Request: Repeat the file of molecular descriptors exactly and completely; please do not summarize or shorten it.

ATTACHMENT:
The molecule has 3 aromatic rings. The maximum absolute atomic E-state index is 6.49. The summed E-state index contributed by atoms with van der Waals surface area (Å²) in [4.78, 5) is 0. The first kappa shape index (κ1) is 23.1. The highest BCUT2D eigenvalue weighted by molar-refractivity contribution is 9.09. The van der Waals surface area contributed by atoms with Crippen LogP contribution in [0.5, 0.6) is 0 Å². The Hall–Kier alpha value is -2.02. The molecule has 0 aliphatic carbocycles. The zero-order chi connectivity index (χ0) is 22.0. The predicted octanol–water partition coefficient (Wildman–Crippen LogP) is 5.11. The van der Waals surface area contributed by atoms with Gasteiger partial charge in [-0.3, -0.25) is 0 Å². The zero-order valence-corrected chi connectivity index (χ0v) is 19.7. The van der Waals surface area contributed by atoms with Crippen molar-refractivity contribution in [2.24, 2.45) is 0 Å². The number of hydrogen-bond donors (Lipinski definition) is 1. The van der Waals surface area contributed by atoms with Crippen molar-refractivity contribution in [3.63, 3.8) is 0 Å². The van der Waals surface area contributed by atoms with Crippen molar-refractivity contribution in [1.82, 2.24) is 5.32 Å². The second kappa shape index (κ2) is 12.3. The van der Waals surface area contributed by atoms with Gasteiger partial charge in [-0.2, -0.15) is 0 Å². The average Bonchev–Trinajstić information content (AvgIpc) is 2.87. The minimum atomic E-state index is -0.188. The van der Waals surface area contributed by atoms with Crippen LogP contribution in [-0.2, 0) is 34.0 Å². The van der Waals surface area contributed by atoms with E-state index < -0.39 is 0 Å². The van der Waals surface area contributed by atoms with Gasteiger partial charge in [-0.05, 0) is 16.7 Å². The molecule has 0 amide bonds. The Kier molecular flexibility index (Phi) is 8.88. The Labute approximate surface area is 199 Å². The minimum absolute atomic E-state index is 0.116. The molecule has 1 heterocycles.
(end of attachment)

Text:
The molecule has 3 aromatic rings. The maximum absolute atomic E-state index is 6.49. The summed E-state index contributed by atoms with van der Waals surface area (Å²) in [4.78, 5) is 0. The first kappa shape index (κ1) is 23.1. The highest BCUT2D eigenvalue weighted by molar-refractivity contribution is 9.09. The van der Waals surface area contributed by atoms with Crippen LogP contribution in [0.5, 0.6) is 0 Å². The Hall–Kier alpha value is -2.02. The molecule has 0 aliphatic carbocycles. The zero-order chi connectivity index (χ0) is 22.0. The predicted octanol–water partition coefficient (Wildman–Crippen LogP) is 5.11. The van der Waals surface area contributed by atoms with Gasteiger partial charge in [-0.3, -0.25) is 0 Å². The zero-order valence-corrected chi connectivity index (χ0v) is 19.7. The van der Waals surface area contributed by atoms with Crippen molar-refractivity contribution in [2.24, 2.45) is 0 Å². The number of hydrogen-bond donors (Lipinski definition) is 1. The van der Waals surface area contributed by atoms with Crippen molar-refractivity contribution in [3.63, 3.8) is 0 Å². The van der Waals surface area contributed by atoms with Crippen molar-refractivity contribution in [1.82, 2.24) is 5.32 Å². The second kappa shape index (κ2) is 12.3. The van der Waals surface area contributed by atoms with Gasteiger partial charge in [-0.2, -0.15) is 0 Å². The average Bonchev–Trinajstić information content (AvgIpc) is 2.87. The minimum atomic E-state index is -0.188. The van der Waals surface area contributed by atoms with Crippen LogP contribution in [-0.2, 0) is 34.0 Å². The van der Waals surface area contributed by atoms with E-state index < -0.39 is 0 Å². The van der Waals surface area contributed by atoms with Gasteiger partial charge in [-0.05, 0) is 16.7 Å². The molecule has 0 amide bonds. The Kier molecular flexibility index (Phi) is 8.88. The Labute approximate surface area is 199 Å². The minimum absolute atomic E-state index is 0.116. The molecule has 1 heterocycles.